14. Altered fatty acids in STHdh Q111 cells compared to STHdh Q7 cells.
    Supplementary Fig. 8: Altered fatty acids in STHdh Q111 cells compared to STHdh Q7 cells.

    These fatty acids were measured in nine biological replicates. Two-sided student t-test analysis showed significant changes in eicosapentaenoic acid (EPA, P value=7.8×10−6, a) and dihomo-gamma-linolenic acid (DHGLA, P value=0.01, b). The height of the bar plot shows the average of each fatty acid levels, while the error bars show their standard deviation.

  15. Western blot results showed that fatty acid synthase enzyme, encoded by the FASN gene, was significantly upregulated (P value = 0.025, two-sided student t-test) in the STHdh Q111 cells compared to STHdh Q7 cells.
    Supplementary Fig. 9: Western blot results showed that fatty acid synthase enzyme, encoded by the FASN gene, was significantly upregulated (P value = 0.025, two-sided student t-test) in the STHdh Q111 cells compared to STHdh Q7 cells.

    The boxplot shows the measured protein levels in six biological replicates (black dots).

  16. Western blot results of measuring RASA1 and ERCC6 protein levels.
    Supplementary Fig. 10: Western blot results of measuring RASA1 and ERCC6 protein levels.

    (a) Western blot results showed a significant increase (P value = 0.008, two-sided student t-test) in the RASA1 protein levels. The boxplot shows the measured protein levels in three biological replicates (black dots). (b) The plot shows Western blot results indicating a significant increase (P value =0.028, two-sided student t-test) in the ERCC6 protein levels. The boxplot shows the measured protein levels in six biological replicates (black dots).

  17. The comparison of degree distributions of features from terminal and detectable metabolite feature (DMF) sets.
    Supplementary Fig. 11: The comparison of degree distributions of features from terminal and detectable metabolite feature (DMF) sets.

    The degree of a feature shows the number of metabolites corresponding to the feature.

References

  1. DeBerardinis, R.J. & Thompson, C.B. Cellular metabolism and disease: what do metabolic outliers teach us? Cell 148, 11321144 (2012).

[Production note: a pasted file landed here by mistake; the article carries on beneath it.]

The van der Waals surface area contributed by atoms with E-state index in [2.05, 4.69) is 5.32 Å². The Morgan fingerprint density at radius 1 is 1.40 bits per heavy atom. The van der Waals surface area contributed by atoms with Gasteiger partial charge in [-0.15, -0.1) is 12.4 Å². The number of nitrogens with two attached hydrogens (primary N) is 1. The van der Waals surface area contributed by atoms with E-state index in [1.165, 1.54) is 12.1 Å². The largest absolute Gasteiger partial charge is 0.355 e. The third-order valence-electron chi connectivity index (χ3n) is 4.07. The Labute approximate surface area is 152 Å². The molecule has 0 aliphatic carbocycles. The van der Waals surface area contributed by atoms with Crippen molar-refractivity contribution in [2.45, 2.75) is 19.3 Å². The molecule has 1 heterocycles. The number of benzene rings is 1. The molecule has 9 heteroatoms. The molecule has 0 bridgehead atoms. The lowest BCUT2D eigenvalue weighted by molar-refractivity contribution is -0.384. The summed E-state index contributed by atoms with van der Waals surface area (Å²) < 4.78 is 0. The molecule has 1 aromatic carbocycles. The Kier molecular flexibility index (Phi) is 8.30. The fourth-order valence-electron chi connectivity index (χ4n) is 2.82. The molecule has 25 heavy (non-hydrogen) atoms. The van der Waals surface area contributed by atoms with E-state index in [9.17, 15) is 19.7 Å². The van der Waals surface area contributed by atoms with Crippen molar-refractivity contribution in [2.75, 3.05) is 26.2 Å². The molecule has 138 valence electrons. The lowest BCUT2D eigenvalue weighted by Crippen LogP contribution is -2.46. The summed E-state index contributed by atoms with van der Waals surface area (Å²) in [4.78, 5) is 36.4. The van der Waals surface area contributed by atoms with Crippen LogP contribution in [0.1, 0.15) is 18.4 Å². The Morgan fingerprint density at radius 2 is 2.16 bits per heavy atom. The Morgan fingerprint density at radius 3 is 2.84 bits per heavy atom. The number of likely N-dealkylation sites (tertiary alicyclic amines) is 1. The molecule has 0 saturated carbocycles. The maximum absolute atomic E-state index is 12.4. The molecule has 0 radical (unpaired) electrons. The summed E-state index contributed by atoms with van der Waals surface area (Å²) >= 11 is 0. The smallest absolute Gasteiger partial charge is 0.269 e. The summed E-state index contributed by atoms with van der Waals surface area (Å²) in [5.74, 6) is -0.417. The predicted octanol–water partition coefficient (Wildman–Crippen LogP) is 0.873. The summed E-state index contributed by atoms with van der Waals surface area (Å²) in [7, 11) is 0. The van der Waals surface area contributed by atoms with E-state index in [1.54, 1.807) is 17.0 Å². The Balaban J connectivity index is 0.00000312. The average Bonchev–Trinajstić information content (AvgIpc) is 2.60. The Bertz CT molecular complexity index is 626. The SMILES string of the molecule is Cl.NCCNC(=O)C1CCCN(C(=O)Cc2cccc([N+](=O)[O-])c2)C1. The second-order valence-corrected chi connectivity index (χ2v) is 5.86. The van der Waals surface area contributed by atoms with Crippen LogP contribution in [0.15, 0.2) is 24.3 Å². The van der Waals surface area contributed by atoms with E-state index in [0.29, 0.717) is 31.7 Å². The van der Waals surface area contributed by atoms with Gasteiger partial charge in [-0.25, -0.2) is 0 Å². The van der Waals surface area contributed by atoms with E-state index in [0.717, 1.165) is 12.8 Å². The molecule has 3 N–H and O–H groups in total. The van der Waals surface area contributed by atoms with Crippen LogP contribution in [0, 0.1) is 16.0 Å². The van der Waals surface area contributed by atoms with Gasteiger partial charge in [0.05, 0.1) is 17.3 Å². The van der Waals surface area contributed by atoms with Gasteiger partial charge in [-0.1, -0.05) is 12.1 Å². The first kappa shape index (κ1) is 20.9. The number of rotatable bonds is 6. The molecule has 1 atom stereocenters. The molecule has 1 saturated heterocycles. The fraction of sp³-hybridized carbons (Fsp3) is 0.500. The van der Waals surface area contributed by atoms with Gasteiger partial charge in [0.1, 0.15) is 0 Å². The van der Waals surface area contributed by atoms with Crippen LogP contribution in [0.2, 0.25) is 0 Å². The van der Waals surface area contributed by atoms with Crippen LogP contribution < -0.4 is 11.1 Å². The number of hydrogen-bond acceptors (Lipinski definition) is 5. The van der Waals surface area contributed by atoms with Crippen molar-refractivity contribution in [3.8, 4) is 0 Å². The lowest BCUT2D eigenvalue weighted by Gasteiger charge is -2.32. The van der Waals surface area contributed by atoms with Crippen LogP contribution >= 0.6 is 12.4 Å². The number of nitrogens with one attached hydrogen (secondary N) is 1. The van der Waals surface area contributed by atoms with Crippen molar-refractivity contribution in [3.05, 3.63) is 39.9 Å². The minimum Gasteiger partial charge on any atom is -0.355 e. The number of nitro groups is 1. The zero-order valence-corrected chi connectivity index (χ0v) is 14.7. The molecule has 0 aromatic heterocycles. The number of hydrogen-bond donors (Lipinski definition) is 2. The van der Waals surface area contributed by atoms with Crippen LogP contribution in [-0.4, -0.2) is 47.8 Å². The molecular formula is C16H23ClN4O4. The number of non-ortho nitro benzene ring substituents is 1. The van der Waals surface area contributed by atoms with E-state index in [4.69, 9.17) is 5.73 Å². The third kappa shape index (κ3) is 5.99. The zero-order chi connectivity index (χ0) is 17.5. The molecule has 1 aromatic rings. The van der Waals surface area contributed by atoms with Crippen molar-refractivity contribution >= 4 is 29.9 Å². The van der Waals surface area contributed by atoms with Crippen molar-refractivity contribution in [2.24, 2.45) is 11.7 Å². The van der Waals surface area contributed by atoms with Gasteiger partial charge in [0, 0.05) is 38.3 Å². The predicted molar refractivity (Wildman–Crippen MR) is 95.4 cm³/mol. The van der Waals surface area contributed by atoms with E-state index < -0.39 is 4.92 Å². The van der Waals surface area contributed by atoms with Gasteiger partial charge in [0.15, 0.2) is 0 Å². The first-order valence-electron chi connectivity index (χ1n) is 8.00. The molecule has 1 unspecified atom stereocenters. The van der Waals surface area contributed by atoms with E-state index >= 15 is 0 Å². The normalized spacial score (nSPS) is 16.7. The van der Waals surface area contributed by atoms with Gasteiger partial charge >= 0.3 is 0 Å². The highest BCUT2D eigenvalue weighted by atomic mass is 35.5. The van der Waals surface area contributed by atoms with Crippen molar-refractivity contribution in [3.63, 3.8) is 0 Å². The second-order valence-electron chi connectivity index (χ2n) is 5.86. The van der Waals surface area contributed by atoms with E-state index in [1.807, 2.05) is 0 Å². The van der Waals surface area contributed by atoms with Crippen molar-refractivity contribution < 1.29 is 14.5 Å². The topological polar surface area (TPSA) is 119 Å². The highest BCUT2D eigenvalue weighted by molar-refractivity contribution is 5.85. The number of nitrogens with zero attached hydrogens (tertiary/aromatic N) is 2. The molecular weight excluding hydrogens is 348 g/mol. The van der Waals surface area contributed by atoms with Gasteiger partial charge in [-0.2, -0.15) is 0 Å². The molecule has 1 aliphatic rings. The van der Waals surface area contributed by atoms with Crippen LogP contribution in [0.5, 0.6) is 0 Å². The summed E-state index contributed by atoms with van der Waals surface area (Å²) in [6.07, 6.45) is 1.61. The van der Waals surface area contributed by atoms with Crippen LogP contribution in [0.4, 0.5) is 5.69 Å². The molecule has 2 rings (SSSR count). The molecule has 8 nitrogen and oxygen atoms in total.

2. Patti, G.J., Yanes, O. & Siuzdak, G. Innovation: Metabolomics: the apogee of the omics trilogy. Nat. Rev. Mol. Cell Biol. 13, 263269 (2012).
  3. Baker, M. Metabolomics: from small molecules to big ideas. Nat. Methods 8, 117121 (2011).
  4. Dunn, W.B. et al. Mass appeal: metabolite identification in mass spectrometry-focused untargeted metabolomics. Metabolomics 9, 4466 (2013).
  5. Johnson, C.H., Ivanisevic, J., Benton, H.P. & Siuzdak, G. Bioinformatics: the next frontier of metabolomics. Anal. Chem. 87, 147156 (2015).
  6. Cho, K., Mahieu, N.G., Johnson, S.L. & Patti, G.J. After the feature presentation: technologies bridging untargeted metabolomics and biology. Curr. Opin. Biotechnol. 28, 143148 (2014).
  7. Grapov, D., Wanichthanarak, K. & Fiehn, O. MetaMapR: pathway independent metabolomic network analysis incorporating unknowns. Bioinformatics 31, 27572760 (2015).
  8. Kuo, T.-C., Tian, T.-F. & Tseng, Y.J. 3Omics: a web-based systems biology tool for analysis, integration and visualization of human transcriptomic, proteomic and metabolomic data. BMC Syst. Biol. 7, 64 (2013).
  9. Karnovsky, A. et al. Metscape 2 bioinformatics tool for the analysis and visualization of metabolomics and gene expression data. Bioinformatics 28, 373380 (2012).
  10. Krumsiek, J. et al. Mining the unknown: a systems approach to metabolite identification combining genetic and metabolic information. PLoS Genet. 8, e1003005 (2012).
  11. Li, S. et al. Predicting network activity from high throughput metabolomics. PLoS Comput. Biol. 9, e1003123 (2013).
  12. Yeger-Lotem, E. et al. Bridging high-throughput genetic and transcriptional data reveals cellular responses to alpha-synuclein toxicity. Nat. Genet. 41, 316323 (2009).
  13. Tuncbag, N. et al. Simultaneous reconstruction of multiple signaling pathways via the prize-collecting steiner forest problem. J. Comput. Biol. 20, 124136 (2013).
  14. Huang, S.-S.C. & Fraenkel, E. Integrating proteomic, transcriptional, and interactome data reveals hidden components of signaling and regulatory networks. Sci. Signal. 2, ra40 (2009).
  15. Trettel, F. et al. Dominant phenotypes produced by the HD mutation in STHdh(Q111) striatal cells. Hum. Mol. Genet. 9, 27992809 (2000).
  16. Maceyka, M., Harikumar, K.B., Milstien, S. & Spiegel, S. Sphingosine-1-phosphate signaling and its role in disease. Trends Cell Biol. 22, 5060 (2012).
  17. Di Pardo, A. et al. FTY720 (fingolimod) is a neuroprotective and disease-modifying agent in cellular and mouse models of Huntington disease. Hum. Mol. Genet. 23, 22512265 (2014).
  18. Di Menna, L. et al. Fingolimod protects cultured cortical neurons against excitotoxic death. Pharmacol. Res. 67, 19 (2013).
  19. Deogracias, R. et al. Fingolimod, a sphingosine-1 phosphate receptor modulator, increases BDNF levels and improves symptoms of a mouse model of Rett syndrome. Proc. Natl. Acad. Sci. USA 109, 1423014235 (2012).
  20. Valenza, M. & Cattaneo, E. Emerging roles for cholesterol in Huntington's disease. Trends Neurosci. 34, 474486 (2011).